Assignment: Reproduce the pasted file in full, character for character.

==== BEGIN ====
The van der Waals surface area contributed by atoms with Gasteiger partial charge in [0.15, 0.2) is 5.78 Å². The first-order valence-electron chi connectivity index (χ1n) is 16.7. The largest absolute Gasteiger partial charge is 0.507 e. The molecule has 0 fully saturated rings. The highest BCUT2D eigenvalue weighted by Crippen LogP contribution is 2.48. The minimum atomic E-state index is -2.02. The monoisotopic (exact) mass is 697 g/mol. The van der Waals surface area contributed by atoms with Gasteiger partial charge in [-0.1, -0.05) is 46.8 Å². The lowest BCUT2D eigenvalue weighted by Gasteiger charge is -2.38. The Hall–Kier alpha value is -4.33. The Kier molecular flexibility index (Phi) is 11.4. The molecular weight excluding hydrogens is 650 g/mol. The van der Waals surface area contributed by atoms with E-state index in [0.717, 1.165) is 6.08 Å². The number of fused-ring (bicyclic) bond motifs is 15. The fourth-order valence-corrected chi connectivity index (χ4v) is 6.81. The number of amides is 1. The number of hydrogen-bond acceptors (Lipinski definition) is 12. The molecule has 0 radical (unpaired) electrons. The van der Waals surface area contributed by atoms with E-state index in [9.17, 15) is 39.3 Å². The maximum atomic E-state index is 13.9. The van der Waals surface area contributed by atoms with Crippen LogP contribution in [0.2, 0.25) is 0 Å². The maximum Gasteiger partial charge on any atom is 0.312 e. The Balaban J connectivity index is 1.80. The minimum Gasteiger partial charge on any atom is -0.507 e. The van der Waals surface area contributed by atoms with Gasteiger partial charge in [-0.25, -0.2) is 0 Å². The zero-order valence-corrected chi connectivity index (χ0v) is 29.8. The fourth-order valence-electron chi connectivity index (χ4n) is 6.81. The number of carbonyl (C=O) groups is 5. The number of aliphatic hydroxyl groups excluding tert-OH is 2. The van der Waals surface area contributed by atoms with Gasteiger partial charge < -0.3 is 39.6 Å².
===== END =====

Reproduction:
The van der Waals surface area contributed by atoms with Gasteiger partial charge in [0.15, 0.2) is 5.78 Å². The first-order valence-electron chi connectivity index (χ1n) is 16.7. The largest absolute Gasteiger partial charge is 0.507 e. The molecule has 0 fully saturated rings. The highest BCUT2D eigenvalue weighted by Crippen LogP contribution is 2.48. The minimum atomic E-state index is -2.02. The monoisotopic (exact) mass is 697 g/mol. The van der Waals surface area contributed by atoms with Gasteiger partial charge in [-0.1, -0.05) is 46.8 Å². The lowest BCUT2D eigenvalue weighted by Gasteiger charge is -2.38. The Hall–Kier alpha value is -4.33. The Kier molecular flexibility index (Phi) is 11.4. The molecular weight excluding hydrogens is 650 g/mol. The van der Waals surface area contributed by atoms with E-state index in [0.717, 1.165) is 6.08 Å². The number of fused-ring (bicyclic) bond motifs is 15. The fourth-order valence-corrected chi connectivity index (χ4v) is 6.81. The number of amides is 1. The number of hydrogen-bond acceptors (Lipinski definition) is 12. The molecule has 0 radical (unpaired) electrons. The van der Waals surface area contributed by atoms with E-state index in [9.17, 15) is 39.3 Å². The maximum atomic E-state index is 13.9. The van der Waals surface area contributed by atoms with Crippen LogP contribution in [0.2, 0.25) is 0 Å². The maximum Gasteiger partial charge on any atom is 0.312 e. The Balaban J connectivity index is 1.80. The minimum Gasteiger partial charge on any atom is -0.507 e. The van der Waals surface area contributed by atoms with Gasteiger partial charge in [-0.25, -0.2) is 0 Å². The zero-order valence-corrected chi connectivity index (χ0v) is 29.8. The fourth-order valence-electron chi connectivity index (χ4n) is 6.81. The number of carbonyl (C=O) groups is 5. The number of aliphatic hydroxyl groups excluding tert-OH is 2. The van der Waals surface area contributed by atoms with Gasteiger partial charge < -0.3 is 39.6 Å².